#1
I've been looking for a cheap 4-track recorder and found this:

http://www.harmony-central.com/Events/WNAMM96/Tascam/porta-03.html

found one for about $50

good deal or bad? how's the quality of this 4-track recorder?

edit: has a spliced power cable, but I figure I can get from a radioshack or something

thanks
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Last edited by ilikeguitar90 at Mar 25, 2009,
#2
absolutely horrible, give me the link so i can buy it to save other people the grief.
just kidding, it doesnt look half bad though, and 50 bucks isnt all that much.
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#3
why would you go with a tape recorder when you can get software? I have used both standalone recorders as well as computers (both digital) and they both get good sounding recordings, but computers allow you to edit the production in a way standalones just cannot. on top of that, that 4 track analog recorder will have tape noise, more noise added when bouncing tracks, and no effects to help recordings (vocals need reverb etc....). How are you gonna master a track on that thing too? it'll just sound like mud. How are you supposed to get the recordings onto a computer? basically, just get a thing for the computer to record with and some software. Also, if you must get a standalone, get a multitrack recorder that ISN'T analog.
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#4
Quote by Tatersalad1080
absolutely horrible, give me the link so i can buy it to save other people the grief.
just kidding, it doesnt look half bad though, and 50 bucks isnt all that much.


Thanks for the response. From what I've seen, this is pretty cheap for a 4-track. Do you think if I hold out and be patient that I can possibly get a better deal on something else? Or do you think I should just go for it?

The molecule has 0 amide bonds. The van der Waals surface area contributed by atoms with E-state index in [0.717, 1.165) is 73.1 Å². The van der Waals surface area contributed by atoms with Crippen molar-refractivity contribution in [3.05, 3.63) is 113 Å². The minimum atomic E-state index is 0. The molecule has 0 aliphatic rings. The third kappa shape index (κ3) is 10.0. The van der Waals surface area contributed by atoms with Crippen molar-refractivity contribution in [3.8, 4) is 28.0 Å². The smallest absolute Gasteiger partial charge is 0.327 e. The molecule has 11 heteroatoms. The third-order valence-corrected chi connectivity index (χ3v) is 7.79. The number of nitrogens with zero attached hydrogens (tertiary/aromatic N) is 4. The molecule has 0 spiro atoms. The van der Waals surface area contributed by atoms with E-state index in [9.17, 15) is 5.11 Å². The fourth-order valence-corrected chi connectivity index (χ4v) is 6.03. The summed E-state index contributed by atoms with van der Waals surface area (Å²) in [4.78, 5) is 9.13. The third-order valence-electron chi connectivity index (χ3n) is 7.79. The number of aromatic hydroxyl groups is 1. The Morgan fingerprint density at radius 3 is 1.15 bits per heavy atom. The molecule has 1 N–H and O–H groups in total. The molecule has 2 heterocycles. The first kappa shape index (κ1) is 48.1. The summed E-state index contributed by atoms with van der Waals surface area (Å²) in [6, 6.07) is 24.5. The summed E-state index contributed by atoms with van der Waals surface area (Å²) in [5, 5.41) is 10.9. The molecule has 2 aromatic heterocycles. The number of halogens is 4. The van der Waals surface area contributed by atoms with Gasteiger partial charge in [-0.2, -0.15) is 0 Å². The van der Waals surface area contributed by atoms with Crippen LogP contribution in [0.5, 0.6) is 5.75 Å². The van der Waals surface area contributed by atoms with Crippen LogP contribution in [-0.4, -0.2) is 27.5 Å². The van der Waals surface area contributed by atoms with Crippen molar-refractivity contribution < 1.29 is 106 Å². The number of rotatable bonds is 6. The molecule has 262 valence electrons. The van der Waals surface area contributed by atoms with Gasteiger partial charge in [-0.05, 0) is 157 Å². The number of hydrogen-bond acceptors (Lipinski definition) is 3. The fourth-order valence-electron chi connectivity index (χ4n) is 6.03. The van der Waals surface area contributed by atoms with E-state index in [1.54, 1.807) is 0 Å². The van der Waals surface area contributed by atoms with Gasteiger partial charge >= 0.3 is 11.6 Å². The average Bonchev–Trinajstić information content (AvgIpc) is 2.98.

Sorry for all the questions, but I'm not too familiar with the quality of 4-tracks by brand or anything haha.
Gear:
'50s National Archtop
Squier Classic Vibe '60s Tele
Squier Affinity Strat
Gibson Melody Maker
Vox AC-15
50s Stella Parlor Acoustic

MOAR FIRST ACT
I was there
#5
Quote by FightinIrishPJ
why would you go with a tape recorder when you can get software? I have used both standalone recorders as well as computers (both digital) and they both get good sounding recordings, but computers allow you to edit the production in a way standalones just cannot. on top of that, that 4 track analog recorder will have tape noise, more noise added when bouncing tracks, and no effects to help recordings (vocals need reverb etc....). How are you gonna master a track on that thing too? it'll just sound like mud. How are you supposed to get the recordings onto a computer? basically, just get a thing for the computer to record with and some software. Also, if you must get a standalone, get a multitrack recorder that ISN'T analog.


every time I record something with computer or anything digital, I can't overdub it because of latency issues. I was using a cheap $20 tape recorder from radioshack and recorded each track seperately and no latency issues...
Gear:
'50s National Archtop
Squier Classic Vibe '60s Tele
Squier Affinity Strat
Gibson Melody Maker
Vox AC-15
50s Stella Parlor Acoustic

MOAR FIRST ACT
I was there